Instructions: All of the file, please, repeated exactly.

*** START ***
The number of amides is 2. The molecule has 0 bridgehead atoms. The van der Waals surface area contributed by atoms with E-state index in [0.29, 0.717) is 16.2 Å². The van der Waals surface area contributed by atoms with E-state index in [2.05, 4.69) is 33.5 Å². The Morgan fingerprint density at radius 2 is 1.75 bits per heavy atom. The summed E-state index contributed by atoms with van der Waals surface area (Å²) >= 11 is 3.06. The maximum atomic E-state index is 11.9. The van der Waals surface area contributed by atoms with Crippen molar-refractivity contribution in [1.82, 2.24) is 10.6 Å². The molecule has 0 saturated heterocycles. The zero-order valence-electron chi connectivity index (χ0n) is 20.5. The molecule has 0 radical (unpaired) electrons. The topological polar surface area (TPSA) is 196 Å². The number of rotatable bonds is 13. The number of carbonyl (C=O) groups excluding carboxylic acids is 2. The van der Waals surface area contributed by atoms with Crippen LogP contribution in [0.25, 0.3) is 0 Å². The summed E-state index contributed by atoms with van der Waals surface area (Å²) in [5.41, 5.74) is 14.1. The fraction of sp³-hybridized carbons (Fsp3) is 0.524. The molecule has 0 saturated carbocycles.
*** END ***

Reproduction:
The number of amides is 2. The molecule has 0 bridgehead atoms. The van der Waals surface area contributed by atoms with E-state index in [0.29, 0.717) is 16.2 Å². The van der Waals surface area contributed by atoms with E-state index in [2.05, 4.69) is 33.5 Å². The Morgan fingerprint density at radius 2 is 1.75 bits per heavy atom. The summed E-state index contributed by atoms with van der Waals surface area (Å²) >= 11 is 3.06. The maximum atomic E-state index is 11.9. The van der Waals surface area contributed by atoms with Crippen molar-refractivity contribution in [1.82, 2.24) is 10.6 Å². The molecule has 0 saturated heterocycles. The zero-order valence-electron chi connectivity index (χ0n) is 20.5. The molecule has 0 radical (unpaired) electrons. The topological polar surface area (TPSA) is 196 Å². The number of rotatable bonds is 13. The number of carbonyl (C=O) groups excluding carboxylic acids is 2. The van der Waals surface area contributed by atoms with Crippen LogP contribution in [0.25, 0.3) is 0 Å². The summed E-state index contributed by atoms with van der Waals surface area (Å²) in [5.41, 5.74) is 14.1. The fraction of sp³-hybridized carbons (Fsp3) is 0.524. The molecule has 0 saturated carbocycles.